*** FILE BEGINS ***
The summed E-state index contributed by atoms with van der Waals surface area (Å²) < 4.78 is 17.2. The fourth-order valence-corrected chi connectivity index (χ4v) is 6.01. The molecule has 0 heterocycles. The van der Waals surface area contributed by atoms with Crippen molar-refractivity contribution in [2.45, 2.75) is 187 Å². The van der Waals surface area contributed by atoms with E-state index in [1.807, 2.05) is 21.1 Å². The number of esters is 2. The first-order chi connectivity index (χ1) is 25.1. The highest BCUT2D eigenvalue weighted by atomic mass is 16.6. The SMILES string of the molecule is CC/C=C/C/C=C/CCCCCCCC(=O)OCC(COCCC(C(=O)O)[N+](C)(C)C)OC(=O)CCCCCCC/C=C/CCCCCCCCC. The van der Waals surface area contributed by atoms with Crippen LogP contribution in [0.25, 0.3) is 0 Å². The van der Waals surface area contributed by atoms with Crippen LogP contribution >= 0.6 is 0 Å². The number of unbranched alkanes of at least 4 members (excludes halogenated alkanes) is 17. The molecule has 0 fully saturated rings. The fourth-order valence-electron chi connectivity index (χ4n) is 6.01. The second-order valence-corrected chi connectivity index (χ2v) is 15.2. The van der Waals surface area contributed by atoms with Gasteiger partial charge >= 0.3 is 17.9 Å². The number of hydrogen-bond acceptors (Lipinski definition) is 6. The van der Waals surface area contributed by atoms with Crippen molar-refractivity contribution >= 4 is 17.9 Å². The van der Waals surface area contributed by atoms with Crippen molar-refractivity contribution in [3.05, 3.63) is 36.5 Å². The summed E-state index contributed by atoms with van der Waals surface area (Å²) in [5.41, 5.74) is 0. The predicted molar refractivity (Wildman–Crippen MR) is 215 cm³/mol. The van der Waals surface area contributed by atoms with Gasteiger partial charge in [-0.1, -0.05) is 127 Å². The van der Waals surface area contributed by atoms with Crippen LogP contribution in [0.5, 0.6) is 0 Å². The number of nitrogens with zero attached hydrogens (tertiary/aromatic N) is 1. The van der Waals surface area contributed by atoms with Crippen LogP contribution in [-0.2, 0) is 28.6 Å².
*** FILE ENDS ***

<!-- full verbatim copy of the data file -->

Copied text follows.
The summed E-state index contributed by atoms with van der Waals surface area (Å²) < 4.78 is 17.2. The fourth-order valence-corrected chi connectivity index (χ4v) is 6.01. The molecule has 0 heterocycles. The van der Waals surface area contributed by atoms with Crippen molar-refractivity contribution in [2.45, 2.75) is 187 Å². The van der Waals surface area contributed by atoms with E-state index in [1.807, 2.05) is 21.1 Å². The number of esters is 2. The first-order chi connectivity index (χ1) is 25.1. The highest BCUT2D eigenvalue weighted by atomic mass is 16.6. The SMILES string of the molecule is CC/C=C/C/C=C/CCCCCCCC(=O)OCC(COCCC(C(=O)O)[N+](C)(C)C)OC(=O)CCCCCCC/C=C/CCCCCCCCC. The van der Waals surface area contributed by atoms with Crippen LogP contribution in [0.25, 0.3) is 0 Å². The van der Waals surface area contributed by atoms with Crippen LogP contribution >= 0.6 is 0 Å². The number of unbranched alkanes of at least 4 members (excludes halogenated alkanes) is 17. The molecule has 0 fully saturated rings. The fourth-order valence-electron chi connectivity index (χ4n) is 6.01. The second-order valence-corrected chi connectivity index (χ2v) is 15.2. The van der Waals surface area contributed by atoms with Gasteiger partial charge >= 0.3 is 17.9 Å². The number of hydrogen-bond acceptors (Lipinski definition) is 6. The van der Waals surface area contributed by atoms with Crippen molar-refractivity contribution >= 4 is 17.9 Å². The van der Waals surface area contributed by atoms with Crippen molar-refractivity contribution in [3.05, 3.63) is 36.5 Å². The summed E-state index contributed by atoms with van der Waals surface area (Å²) in [5.41, 5.74) is 0. The predicted molar refractivity (Wildman–Crippen MR) is 215 cm³/mol. The van der Waals surface area contributed by atoms with Gasteiger partial charge in [-0.1, -0.05) is 127 Å². The van der Waals surface area contributed by atoms with Crippen LogP contribution in [0.5, 0.6) is 0 Å². The number of nitrogens with zero attached hydrogens (tertiary/aromatic N) is 1. The van der Waals surface area contributed by atoms with Crippen LogP contribution in [-0.2, 0) is 28.6 Å².